Foto: B. Mora
20 september– 12 november, 2014
The practice of contortionism, if one goes back in time, originated in the Fairs of medieval Europe, when the skills and the extravagance to twist the body into extraordinary forms was a way of earning a precarious living. It is evident that the physical conditions of a contortionist are exceptional, but the effort to challenge the possibility of the human body goes beyond existent criteria. The trade of ‘troubadour’, somewhere between a tightrope walker and a masochist, has been travelling through time and cultures for centuries and, even though using similar techniques to their forbears, is still captivating to us today. Maybe it has something to do with our morbid ways of being, with an insatiable need to observe and be observed, perhaps the unexpected break or freak accident, experiencing the capabilities of the human body pushed to its limits, vicariously living through a body which is not our own? The flexibility, pain, tension, balance, sacrifice, eccentricity and spectacle go hand in hand with an activity that is as anachronistic as it is contemporaneous.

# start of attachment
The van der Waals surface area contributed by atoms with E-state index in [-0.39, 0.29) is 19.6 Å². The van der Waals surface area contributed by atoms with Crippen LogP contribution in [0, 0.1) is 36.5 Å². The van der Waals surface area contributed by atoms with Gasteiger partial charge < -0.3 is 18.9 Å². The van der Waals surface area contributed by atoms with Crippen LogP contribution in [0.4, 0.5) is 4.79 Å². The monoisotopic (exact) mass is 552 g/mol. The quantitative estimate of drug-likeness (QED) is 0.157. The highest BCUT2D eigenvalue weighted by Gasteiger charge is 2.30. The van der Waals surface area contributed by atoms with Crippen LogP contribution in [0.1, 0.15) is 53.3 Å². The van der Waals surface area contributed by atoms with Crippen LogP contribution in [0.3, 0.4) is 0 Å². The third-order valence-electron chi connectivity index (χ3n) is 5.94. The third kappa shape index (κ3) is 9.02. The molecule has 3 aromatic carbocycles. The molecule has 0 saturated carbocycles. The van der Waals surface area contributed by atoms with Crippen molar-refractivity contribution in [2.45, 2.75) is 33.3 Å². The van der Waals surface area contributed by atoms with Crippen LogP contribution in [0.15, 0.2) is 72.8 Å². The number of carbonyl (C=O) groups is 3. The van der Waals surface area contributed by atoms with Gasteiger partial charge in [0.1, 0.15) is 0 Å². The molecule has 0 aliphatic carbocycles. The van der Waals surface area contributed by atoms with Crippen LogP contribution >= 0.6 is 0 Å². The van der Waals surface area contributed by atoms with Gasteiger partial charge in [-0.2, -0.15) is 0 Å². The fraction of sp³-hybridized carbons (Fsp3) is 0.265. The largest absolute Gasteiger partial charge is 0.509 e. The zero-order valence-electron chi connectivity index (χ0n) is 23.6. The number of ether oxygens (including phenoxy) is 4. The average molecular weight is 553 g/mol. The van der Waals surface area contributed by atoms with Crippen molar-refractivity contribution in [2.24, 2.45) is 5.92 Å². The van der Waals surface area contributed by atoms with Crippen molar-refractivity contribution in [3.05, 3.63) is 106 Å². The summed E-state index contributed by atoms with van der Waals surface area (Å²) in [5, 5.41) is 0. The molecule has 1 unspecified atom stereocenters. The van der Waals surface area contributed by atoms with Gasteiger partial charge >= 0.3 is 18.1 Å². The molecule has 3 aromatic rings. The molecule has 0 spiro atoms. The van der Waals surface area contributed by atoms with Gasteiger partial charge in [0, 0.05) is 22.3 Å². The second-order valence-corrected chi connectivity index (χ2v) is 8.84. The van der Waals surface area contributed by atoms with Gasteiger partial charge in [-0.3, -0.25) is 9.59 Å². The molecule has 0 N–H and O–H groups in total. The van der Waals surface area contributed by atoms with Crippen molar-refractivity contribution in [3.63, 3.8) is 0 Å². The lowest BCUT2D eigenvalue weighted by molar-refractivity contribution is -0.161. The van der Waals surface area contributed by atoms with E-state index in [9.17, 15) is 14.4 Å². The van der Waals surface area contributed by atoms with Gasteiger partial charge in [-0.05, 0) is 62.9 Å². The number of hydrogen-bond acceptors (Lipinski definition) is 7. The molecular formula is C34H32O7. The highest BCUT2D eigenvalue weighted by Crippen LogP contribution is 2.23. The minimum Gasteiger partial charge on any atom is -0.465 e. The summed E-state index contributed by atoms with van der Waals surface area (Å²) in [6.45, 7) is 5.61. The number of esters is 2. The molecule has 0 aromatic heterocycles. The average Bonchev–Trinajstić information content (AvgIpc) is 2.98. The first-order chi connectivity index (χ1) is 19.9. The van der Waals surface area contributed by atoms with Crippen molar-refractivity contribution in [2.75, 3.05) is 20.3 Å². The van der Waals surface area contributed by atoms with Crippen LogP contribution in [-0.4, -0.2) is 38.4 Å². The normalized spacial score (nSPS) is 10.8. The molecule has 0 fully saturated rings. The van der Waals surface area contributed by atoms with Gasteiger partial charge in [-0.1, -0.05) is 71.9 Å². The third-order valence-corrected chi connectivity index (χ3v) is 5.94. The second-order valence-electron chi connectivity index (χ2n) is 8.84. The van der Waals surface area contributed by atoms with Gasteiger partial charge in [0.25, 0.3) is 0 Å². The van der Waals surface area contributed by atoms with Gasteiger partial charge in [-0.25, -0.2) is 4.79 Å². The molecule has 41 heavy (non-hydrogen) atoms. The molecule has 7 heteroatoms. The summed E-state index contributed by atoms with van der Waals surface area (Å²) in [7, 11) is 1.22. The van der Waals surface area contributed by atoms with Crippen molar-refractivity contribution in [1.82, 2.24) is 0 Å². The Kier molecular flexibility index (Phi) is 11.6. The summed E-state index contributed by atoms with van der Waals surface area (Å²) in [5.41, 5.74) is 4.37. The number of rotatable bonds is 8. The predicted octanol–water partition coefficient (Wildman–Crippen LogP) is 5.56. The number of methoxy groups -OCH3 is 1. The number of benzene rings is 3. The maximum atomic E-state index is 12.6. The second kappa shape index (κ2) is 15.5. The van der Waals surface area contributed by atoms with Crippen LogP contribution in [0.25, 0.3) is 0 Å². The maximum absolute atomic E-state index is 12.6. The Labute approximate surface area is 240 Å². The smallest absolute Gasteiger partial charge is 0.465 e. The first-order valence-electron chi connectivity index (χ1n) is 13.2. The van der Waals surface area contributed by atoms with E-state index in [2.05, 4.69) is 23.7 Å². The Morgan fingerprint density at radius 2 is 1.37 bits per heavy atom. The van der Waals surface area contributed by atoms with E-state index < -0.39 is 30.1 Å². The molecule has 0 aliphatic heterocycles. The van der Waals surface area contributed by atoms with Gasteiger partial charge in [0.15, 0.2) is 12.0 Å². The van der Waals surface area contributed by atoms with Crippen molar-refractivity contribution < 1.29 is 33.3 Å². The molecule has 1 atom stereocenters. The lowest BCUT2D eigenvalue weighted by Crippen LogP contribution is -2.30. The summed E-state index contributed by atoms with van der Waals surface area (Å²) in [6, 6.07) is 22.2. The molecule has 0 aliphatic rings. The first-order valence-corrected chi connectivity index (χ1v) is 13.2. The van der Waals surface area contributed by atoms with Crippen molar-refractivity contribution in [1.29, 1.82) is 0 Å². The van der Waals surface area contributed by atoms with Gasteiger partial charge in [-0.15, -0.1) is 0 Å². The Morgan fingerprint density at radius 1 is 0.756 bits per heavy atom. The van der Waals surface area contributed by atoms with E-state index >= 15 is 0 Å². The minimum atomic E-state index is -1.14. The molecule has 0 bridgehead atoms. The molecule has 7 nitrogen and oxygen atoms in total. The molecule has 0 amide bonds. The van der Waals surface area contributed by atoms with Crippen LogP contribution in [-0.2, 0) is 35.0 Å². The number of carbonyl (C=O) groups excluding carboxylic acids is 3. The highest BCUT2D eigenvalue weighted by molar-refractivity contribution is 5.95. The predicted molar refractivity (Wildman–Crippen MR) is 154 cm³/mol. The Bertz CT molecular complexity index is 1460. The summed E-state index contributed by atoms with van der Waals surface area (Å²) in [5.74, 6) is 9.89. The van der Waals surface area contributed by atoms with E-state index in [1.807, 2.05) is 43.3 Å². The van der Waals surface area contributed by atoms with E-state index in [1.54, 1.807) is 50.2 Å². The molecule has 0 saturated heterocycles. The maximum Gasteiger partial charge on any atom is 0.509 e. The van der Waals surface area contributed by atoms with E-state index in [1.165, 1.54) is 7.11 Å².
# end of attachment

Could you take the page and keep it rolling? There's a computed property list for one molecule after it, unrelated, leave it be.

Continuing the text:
Eventually it seems to be a question of how to maintain a sense of stability against the apparent ‘juggleristic’ contradictions imposed upon us by the laws of physics and molecular order. It is in this sense that the metaphor of the human condition, facing adversity in search of the impossible as a possibility for adaptation through our own transmutation, that the artist Angel Haro, with these drawings and collages, is bringing to us. With this glance into the world of the contortionist Haro is relating their rare and solitary talents to what we do everyday just to survive. (RES press-release)
RES Gallery, Chester Court, 140 Jan Smuts. Johannesburg
Image: Ángel Haro